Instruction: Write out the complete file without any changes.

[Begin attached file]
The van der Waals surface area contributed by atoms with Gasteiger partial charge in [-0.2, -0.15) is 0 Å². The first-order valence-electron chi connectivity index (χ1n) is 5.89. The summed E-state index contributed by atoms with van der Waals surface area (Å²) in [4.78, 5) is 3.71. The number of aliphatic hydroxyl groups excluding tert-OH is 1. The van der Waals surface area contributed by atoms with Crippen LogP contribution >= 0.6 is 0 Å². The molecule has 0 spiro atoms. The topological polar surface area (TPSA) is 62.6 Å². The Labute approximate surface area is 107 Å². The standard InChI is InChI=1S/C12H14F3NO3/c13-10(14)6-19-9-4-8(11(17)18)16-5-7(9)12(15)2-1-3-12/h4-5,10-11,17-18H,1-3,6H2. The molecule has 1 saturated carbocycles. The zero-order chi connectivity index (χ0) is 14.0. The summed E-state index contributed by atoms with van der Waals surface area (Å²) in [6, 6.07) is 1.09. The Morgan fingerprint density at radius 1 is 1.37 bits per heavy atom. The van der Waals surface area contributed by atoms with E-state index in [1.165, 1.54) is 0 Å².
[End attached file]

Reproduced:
The van der Waals surface area contributed by atoms with Gasteiger partial charge in [-0.2, -0.15) is 0 Å². The first-order valence-electron chi connectivity index (χ1n) is 5.89. The summed E-state index contributed by atoms with van der Waals surface area (Å²) in [4.78, 5) is 3.71. The number of aliphatic hydroxyl groups excluding tert-OH is 1. The van der Waals surface area contributed by atoms with Crippen LogP contribution >= 0.6 is 0 Å². The molecule has 0 spiro atoms. The topological polar surface area (TPSA) is 62.6 Å². The Labute approximate surface area is 107 Å². The standard InChI is InChI=1S/C12H14F3NO3/c13-10(14)6-19-9-4-8(11(17)18)16-5-7(9)12(15)2-1-3-12/h4-5,10-11,17-18H,1-3,6H2. The molecule has 1 saturated carbocycles. The zero-order chi connectivity index (χ0) is 14.0. The summed E-state index contributed by atoms with van der Waals surface area (Å²) in [6, 6.07) is 1.09. The Morgan fingerprint density at radius 1 is 1.37 bits per heavy atom. The van der Waals surface area contributed by atoms with E-state index in [1.165, 1.54) is 0 Å².